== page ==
One other problem: there aren’t a lot of labs that can perform these detailed tests, so there may not be one in your state — and you probably don’t want to start shipping weed samples through the mail.

Local Testing Centers

The growing number of home growers has led to an innovative approach to testing in some cities and states.

Some dispensaries and cannabis companies have set up smaller, non-ISO testing centers to service independent growers and customers. These centers can be found in states as varied as California and Vermont; you might pay $40 or $50 to find out how much THC and CBD are in your sample.

2. Smart Phone Analyzers

Another very expensive way to test marijuana potency at home is to purchase a piece of test equipment that connects to your phone.

Companies like MyDx and Purple Scientific sell these sensors, and they’re quite simple to use. You just place a weed sample into a smart device that connects to an Android or iPhone via Bluetooth; it quickly measures cannabinoid and terpene content and displays the results on your phone.

If you have a lot of strains to test, this approach may be cheaper than submitting a number of samples to a lab. But the initial price isn’t for the faint-hearted; these weed analyzers can run you between $1,000 and $1,500.

3. Home Test Kits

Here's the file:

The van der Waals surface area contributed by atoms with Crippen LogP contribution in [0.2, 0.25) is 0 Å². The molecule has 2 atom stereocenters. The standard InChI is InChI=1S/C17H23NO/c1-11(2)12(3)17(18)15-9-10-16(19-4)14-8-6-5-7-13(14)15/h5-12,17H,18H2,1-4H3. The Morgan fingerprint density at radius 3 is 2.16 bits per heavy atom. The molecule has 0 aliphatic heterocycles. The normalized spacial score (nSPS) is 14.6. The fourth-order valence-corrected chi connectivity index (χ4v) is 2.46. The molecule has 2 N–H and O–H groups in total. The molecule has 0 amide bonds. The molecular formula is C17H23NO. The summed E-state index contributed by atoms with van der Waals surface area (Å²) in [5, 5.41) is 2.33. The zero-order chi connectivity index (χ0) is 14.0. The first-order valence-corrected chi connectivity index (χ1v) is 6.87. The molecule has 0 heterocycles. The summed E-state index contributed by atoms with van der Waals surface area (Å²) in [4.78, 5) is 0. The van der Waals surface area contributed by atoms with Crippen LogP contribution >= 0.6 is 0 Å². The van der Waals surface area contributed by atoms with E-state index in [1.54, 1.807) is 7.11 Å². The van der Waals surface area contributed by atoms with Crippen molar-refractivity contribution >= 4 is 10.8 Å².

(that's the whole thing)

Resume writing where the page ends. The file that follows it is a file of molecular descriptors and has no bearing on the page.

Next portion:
The chemistry set you may have owned as a kid was good practice for testing your marijuana’s potency at home because you use most cannabis test kits virtually the same way.

A tiny amount of weed (less than ¼ gram) goes into a sealed test tube, you add a small amount of the supplied testing fluid and shake vigorously, and then let the vial sit for ten minutes or so. (Some kits have you use slides instead of vials.)

The solution will change color, and you compare it with the included color chart. It will tell you approximately how much THC is in your sample.

“Approximately” is the keyword. These home kits aren’t able to measure exact amounts of THC; they usually give you a range of values. For example, your weed might contain 1%-5% THC, 10%-15% THC, or more than 20% THC. Is that enough information for your purposes? Only you can answer that question.

These “bare bones” kits generally contain enough equipment for 5-20 samples and cost about $5 per sample. Some also measure CBD content. CB Scientific and Cannalytics Supply are two brands to look for.

How To Test Marijuana Potency at Home: FAQ

Q: Are at-home potency tests really accurate, at least within their limitations?
A: That’s an interesting question. Obviously, a test that tells you a sample has 10%-15% THC content isn’t really “accurate,” but there’s a bigger issue that impacts ISO lab testing as well. You probably know that flower doesn’t contain much THC until it’s burned, vaped, or decarbed; it contains the precursor cannabinoid THCA instead. So the reported amount of THC in weed is only an approximation based on how much THCA is in the sample. The “real” amount of THC that will be in the weed when it’s smoked or decarbed depends on the level of heat it’s exposed to. Labs are pretty good at coming close, but no potency test can be exact.

Q: Is there any way to measure the potency of THC once it’s been burned or decarbed?
A: Not really. The closest you can come is to smoke the weed and immediately have a blood sample taken to be sent to a lab. That’s not only an inconvenient option, but it’s expensive — and it will still only be an approximation.


  • Vandrey, R., Raber, J. C., Raber, M. E., Douglass, B., Miller, C., & Bonn-Miller, M. O. (2015). Cannabinoid dose and label accuracy in edible medical cannabis products. Jama, 313(24), 2491-2493 [1].